II. If a zoning ordinance contains no provisions pertaining to accessory dwelling units, then one accessory dwelling unit shall be deemed a permitted accessory use, as a matter of right, to any single-family dwelling in the municipality, and no municipal permits or conditions shall be required other than a building permit, if necessary.

III. An interior door shall be provided between the principal dwelling unit and the accessory dwelling unit, but a municipality shall not require that it remain unlocked.

V. The applicant for a permit to construct an accessory dwelling unit shall make adequate provisions for water supply and sewage disposal...

VI. A municipality may require owner occupancy of one of the dwelling units, but it shall not specify which unit the owner must occupy. A municipality may require that the owner demonstrate that one of the units is his or her principal place of residence, and the municipality may establish reasonable regulations to enforce such a requirement.

VII. A municipality may establish standards for accessory dwelling units for the purpose of maintaining the aesthetic continuity with the principal dwelling unit as a single-family dwelling. A municipality may also establish minimum and maximum sizes for an accessory dwelling unit, provided that size may not be restricted to less than 750 square feet.

VIII. A municipality may not require a familial relationship between the occupants of an accessory dwelling unit and the occupants of a principal dwelling unit.

IX. A municipality may not limit an accessory dwelling unit to only one bedroom.

X. An accessory dwelling unit may be deemed a unit of workforce housing for purposes of satisfying the municipality's obligation under RSA 674:59...


There is one minor section I left out because it gets into the weeds a bit on HUD requirements and a couple I condensed, but above is basically the entire law. It's remarkably simple and has been on the books since 2016 without anyone hyperventilating too much about it.
 

jklo

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I agree that a mostly carrot approach is probably a better one but you do need some sticks. A decent example is 40B. In so many of these cases, there's a giant outcry. It's going to destroy our community, it's going to kill our land value, yadayada... In any of these cases has that actually ever panned out? Probably not. Lexington is still Lexington, Weston is still Weston, with just a few more affordable units thrown in. Ninety-nine percent of the population probably didn't even notice.
I have a feeling in most of those towns the 40B is being filled by Senior housing.
 

Arlington

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This doesn't really have a home, but since it is at the intersection of politics, density, and Commuter Rail, I thought I'd put it here:
In the 2022 Election, availability of Transit seemed highly correlated with whether you'd vote to raise taxes on incomes over $1m:

(source: Rich Parr's twitter: )
 

Arlington

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In many ways, the map is a pretty good look at where folks with big incomes or valuable homes live who have access to CR: Wellesley, Winchester, Medfield, Cohasset and those that just have fancy houses (Dover, Marblehead, Lynnfield)

And confirms the intertwined concepts of 40B housing (every community should accept some residents with slighly-lower than the local median) and TOD.

CR TOD is perhaps the "mildest" type--these are fancy people with "downtown" jobs, or they're going to be downsizing or consulting kind of households.

A condo or townhome in Wellesley, Winchester, Medfield or Cohasset is still going to be plenty expensive and filled with people who are plenty fancy (by statewide standards), and yet are willing to live in a slightly denser neighborhood that's walkable to CR (or just a good place to "downsize" to). Either way, it should be every community's job to host its own community-appropriate share of such housing on transit.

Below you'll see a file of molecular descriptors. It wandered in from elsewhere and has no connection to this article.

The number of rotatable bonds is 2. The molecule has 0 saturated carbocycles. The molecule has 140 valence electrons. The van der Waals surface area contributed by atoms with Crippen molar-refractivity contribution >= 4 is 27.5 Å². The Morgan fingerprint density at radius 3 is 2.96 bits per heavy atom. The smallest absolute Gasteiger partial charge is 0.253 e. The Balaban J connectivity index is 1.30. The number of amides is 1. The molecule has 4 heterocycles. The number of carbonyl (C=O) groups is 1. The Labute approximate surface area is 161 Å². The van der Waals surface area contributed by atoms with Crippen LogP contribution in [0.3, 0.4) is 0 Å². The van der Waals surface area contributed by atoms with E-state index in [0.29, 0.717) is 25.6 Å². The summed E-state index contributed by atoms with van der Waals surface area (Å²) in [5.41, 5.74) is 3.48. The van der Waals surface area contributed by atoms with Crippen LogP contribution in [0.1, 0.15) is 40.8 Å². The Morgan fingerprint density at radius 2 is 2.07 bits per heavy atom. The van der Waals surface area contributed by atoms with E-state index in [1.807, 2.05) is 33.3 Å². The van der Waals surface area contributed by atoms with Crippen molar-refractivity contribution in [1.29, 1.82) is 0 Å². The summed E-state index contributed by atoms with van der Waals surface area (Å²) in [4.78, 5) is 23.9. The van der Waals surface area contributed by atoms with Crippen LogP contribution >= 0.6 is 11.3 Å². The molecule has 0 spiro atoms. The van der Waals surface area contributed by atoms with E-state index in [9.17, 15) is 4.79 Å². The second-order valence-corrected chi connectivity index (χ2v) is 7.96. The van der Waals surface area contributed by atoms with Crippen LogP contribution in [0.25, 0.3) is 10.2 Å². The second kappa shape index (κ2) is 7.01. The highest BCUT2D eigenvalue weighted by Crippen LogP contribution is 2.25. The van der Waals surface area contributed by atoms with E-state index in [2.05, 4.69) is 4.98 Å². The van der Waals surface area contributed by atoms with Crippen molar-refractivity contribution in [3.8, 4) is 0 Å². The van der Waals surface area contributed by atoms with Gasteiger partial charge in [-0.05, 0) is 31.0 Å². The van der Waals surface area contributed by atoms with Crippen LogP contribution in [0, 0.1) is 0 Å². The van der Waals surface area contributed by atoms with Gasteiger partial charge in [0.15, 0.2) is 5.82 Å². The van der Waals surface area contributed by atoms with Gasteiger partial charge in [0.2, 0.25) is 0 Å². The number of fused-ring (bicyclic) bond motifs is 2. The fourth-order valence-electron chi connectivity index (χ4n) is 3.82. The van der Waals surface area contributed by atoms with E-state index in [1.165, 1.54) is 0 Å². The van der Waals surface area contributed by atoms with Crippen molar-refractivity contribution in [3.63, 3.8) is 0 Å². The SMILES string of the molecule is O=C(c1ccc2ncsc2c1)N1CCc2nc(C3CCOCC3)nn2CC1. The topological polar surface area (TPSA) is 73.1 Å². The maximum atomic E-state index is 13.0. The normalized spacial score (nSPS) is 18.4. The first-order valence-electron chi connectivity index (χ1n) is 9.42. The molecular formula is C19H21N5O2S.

Blackbird

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I think the map in that tweet might’ve mixed up “yes” and “no”.
 

Java King

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Many local Planning Board Meetings are online. I used to be on the Scituate Planning Board from 2010 through 2018 and decided not to run again because of work related travel responsibilities at the time. However, I still watch the Scituate Planning Board Meetings every 2 weeks on YouTube.

From the discussions I hear about these MA state regulations, it sounds very complicated.

Mixed-use development such as commercial stores on the ground floor and apartments above are NOT eligible within this state formula. (Seems counterintuitive to TOD)
The regulations only apply to "As of right" zoning, but there is NO consideration for infrastructure such as sewer or water. As an example, Scituate is zoning for increased density around the North Scituate Train Station, but there is no sewer in that area, so development is nearly impossible.

There is some magical computer program developed by the state for communities to input criteria and see if they conform. However, it seems to change weekly according to listening to these planning board meetings. My understanding is that communities have until December 2024 for their zoning to conform to these state regulations.

My conclusion is that many communities are trying hard to comply with the State Regulations, but it actually may not increase housing production due to all kinds of other constraints within these towns.
 

Blackbird

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Whose responsibility is it to extend the sewer system to new areas? The town’s, the state’s, or the developers’? I imagine its not the latter’s..

Definitely weird that mixed use buildings don’t qualify. What kind of wording precludes them?
 

Java King

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Definitely weird that mixed use buildings don’t qualify. What kind of wording precludes them?
I don't know exactly, but the Scituate Town Planner keeps saying that mixed-use development is not calculated within the housing requirements from the State. (That magical computer program I mentioned.) I think Scituate is trying to research this condition, because quite a bit of new mixed-use development has been constructed recently. One half of the massive Greenbush parking lot is now retail and apartments.

architectural_renderings_2.14.19.pdf (scituatema.gov)